IVINS — Kayenta Arts Foundation opened the doors of the new “Center for the Arts at Kayenta” to the public Saturday to celebrate the completion of construction on the facility which will provide much needed space for performance and visual art in Southern Utah.
The foundation broke ground on the 11,000-square-foot building in 2013, said foundation chair Judith Kapuscinski, and only recently completed the construction phase.
“It’s the longest pregnancy in history,” Kapuscinki said.
The building’s lengthy birthing process is in part due to the fact that the project was financed largely by private donations and fundraising efforts during the foundation’s signature events at the Kayenta Street Painting Festival held annually in the spring and Art in Kayenta held annually in the fall.
“Our largest donors are in this community,” Kapuscinski said.
The largest donor for the project was Kayenta developer Terry Marten, who also helped design the building, Kapuscinski said.
Additional funds for the building came through grants and money from the Recreation, Arts and Parks tax, or RAP tax.
Kapuscinski said the building provides a midsize arts venue that was identified as a need in Southern Utah.
The new building includes studios, a 3,000-square-foot black box theater, rehearsal space, catering space for special events, restroom facilities and more.
The open house was a standing room only, self-guided tour of the new space. Guests were treated to live music, art exhibits and site-specific improvisational dance performances by the Dixie State University Improv Dance Club and the St. George Dance Company.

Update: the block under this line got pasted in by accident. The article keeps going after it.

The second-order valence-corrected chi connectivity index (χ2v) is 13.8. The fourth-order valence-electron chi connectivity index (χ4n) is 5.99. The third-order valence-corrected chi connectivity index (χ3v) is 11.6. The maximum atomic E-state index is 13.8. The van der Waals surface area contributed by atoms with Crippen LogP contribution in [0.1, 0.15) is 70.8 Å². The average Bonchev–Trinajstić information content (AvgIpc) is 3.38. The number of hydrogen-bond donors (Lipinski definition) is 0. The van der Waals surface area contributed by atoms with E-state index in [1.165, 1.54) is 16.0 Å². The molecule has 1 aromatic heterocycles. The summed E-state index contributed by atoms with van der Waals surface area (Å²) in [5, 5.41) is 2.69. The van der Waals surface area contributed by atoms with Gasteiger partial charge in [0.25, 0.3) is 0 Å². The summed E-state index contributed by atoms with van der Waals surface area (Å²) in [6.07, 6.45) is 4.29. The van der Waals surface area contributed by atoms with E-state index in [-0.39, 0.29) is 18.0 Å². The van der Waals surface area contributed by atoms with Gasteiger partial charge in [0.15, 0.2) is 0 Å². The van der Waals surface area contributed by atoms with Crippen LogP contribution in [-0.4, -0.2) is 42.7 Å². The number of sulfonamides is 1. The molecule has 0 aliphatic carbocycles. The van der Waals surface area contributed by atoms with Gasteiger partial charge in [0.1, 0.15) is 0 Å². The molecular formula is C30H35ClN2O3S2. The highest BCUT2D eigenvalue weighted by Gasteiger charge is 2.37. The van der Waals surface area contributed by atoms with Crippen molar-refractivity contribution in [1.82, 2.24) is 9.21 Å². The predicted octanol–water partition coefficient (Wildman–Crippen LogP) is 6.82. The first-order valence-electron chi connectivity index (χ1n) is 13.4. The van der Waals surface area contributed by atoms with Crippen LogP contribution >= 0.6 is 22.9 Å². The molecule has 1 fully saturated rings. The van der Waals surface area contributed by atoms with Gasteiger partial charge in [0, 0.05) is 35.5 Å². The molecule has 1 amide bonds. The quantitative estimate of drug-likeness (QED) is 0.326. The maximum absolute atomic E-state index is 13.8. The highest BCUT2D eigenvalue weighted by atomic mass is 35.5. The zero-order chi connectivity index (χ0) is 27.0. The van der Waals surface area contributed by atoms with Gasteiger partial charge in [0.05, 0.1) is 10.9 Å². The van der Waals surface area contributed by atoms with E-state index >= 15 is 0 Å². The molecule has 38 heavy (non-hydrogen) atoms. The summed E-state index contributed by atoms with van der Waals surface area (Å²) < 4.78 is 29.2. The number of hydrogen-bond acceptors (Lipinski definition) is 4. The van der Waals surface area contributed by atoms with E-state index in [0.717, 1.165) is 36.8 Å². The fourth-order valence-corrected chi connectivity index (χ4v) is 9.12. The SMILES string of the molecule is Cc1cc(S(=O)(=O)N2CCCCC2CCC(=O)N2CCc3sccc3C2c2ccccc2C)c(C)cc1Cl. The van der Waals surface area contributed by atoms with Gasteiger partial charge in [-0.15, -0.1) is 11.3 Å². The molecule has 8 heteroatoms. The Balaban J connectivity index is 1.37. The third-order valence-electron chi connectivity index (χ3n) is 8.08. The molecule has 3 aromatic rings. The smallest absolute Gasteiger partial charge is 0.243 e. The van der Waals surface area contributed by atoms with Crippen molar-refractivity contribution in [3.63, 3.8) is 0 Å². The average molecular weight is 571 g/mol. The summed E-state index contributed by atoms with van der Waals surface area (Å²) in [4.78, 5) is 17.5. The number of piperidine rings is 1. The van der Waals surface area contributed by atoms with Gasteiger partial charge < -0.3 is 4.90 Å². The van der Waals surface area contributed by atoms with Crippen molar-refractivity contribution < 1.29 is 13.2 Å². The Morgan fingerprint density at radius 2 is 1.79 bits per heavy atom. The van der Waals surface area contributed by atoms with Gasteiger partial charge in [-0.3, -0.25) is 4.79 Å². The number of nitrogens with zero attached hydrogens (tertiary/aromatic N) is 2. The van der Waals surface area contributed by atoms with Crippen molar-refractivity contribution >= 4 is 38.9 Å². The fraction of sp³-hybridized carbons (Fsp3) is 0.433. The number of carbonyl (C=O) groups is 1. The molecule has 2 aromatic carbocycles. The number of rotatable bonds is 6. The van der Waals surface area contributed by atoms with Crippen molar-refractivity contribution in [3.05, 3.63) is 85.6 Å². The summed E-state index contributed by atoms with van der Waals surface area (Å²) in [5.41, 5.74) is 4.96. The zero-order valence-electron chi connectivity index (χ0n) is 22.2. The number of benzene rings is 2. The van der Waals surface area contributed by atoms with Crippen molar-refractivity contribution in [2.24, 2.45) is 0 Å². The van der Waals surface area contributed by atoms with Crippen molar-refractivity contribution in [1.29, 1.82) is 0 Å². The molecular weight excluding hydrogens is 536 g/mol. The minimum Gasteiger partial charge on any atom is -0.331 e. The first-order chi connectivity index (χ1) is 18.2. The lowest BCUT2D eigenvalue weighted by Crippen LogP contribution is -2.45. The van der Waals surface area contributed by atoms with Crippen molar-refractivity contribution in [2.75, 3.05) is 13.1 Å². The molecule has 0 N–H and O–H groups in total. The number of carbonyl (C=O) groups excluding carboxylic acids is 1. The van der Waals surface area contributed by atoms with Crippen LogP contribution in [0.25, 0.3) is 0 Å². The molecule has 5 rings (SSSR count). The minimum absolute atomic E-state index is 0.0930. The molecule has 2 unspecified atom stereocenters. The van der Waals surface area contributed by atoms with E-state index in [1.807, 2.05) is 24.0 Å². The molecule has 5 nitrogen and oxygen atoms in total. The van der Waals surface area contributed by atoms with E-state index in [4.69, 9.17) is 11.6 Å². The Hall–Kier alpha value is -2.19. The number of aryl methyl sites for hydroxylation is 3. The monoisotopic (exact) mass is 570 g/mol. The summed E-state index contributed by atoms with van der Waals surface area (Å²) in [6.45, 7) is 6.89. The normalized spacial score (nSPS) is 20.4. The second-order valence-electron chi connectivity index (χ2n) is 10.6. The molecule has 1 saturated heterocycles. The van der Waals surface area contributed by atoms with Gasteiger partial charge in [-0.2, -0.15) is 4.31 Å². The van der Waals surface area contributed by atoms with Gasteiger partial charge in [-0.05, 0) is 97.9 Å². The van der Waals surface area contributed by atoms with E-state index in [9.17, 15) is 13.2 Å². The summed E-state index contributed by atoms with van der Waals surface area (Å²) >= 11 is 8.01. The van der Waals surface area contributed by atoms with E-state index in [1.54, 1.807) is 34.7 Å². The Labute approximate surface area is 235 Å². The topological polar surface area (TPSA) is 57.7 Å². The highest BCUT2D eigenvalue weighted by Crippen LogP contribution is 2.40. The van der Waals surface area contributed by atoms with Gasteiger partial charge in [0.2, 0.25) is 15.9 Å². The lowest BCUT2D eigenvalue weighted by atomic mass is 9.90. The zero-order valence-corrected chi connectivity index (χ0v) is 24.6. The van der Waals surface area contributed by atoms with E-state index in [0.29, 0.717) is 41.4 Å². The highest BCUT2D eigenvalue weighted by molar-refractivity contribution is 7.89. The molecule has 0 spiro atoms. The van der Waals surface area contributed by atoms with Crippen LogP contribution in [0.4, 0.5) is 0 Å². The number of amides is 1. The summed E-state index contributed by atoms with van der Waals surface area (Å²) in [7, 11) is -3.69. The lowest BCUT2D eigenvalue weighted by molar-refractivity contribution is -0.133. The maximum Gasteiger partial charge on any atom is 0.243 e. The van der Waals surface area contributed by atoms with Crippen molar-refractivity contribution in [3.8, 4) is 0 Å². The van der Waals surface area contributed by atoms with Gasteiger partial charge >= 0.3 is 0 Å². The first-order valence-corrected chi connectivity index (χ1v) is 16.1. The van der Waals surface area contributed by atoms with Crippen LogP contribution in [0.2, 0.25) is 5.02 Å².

Though construction is complete, the new facility is still in need of several pieces of integral equipment to fully outfit the building. Throughout the open house, vignettes of needed items and the amount of money necessary to purchase said items were on display.
Identified needs include lighting, sound equipment, cinema equipment for movies, seating and a piano, said Matt Marten, one of the directors of the Kayenta Arts Foundation.
Marten said he helped design the building along with his father.
The foundation hopes to have the facility outfitted by the fall so they can have a gala opening for the public and start hosting productions.
“The open house is primarily to show the public that we have a completed building that we’ve been working on for the past three years,” Marten said. “And give everyone the opportunity to really look at what the opportunities are and, you know, come up with some creative events and shows and ideas for us to produce here in this new art center.”
The building helps satisfy the mission of the Kayenta Arts Foundation “to create and develop an environment that fosters diverse artistic endeavors for education and enrichment purposes,” Kapuscinski said, adding that the building will be a place where various groups and individuals will be able to perform and display a wide variety of art.
For both Marten and Kapuscinski, the arts are an entity that feed the soul.
“It is the thing that makes us the most human,” Marten said.
The Center for the Arts at Kayenta is located in the Kayenta Art Village, 881 N. Coyote Gulch Court in Ivins.
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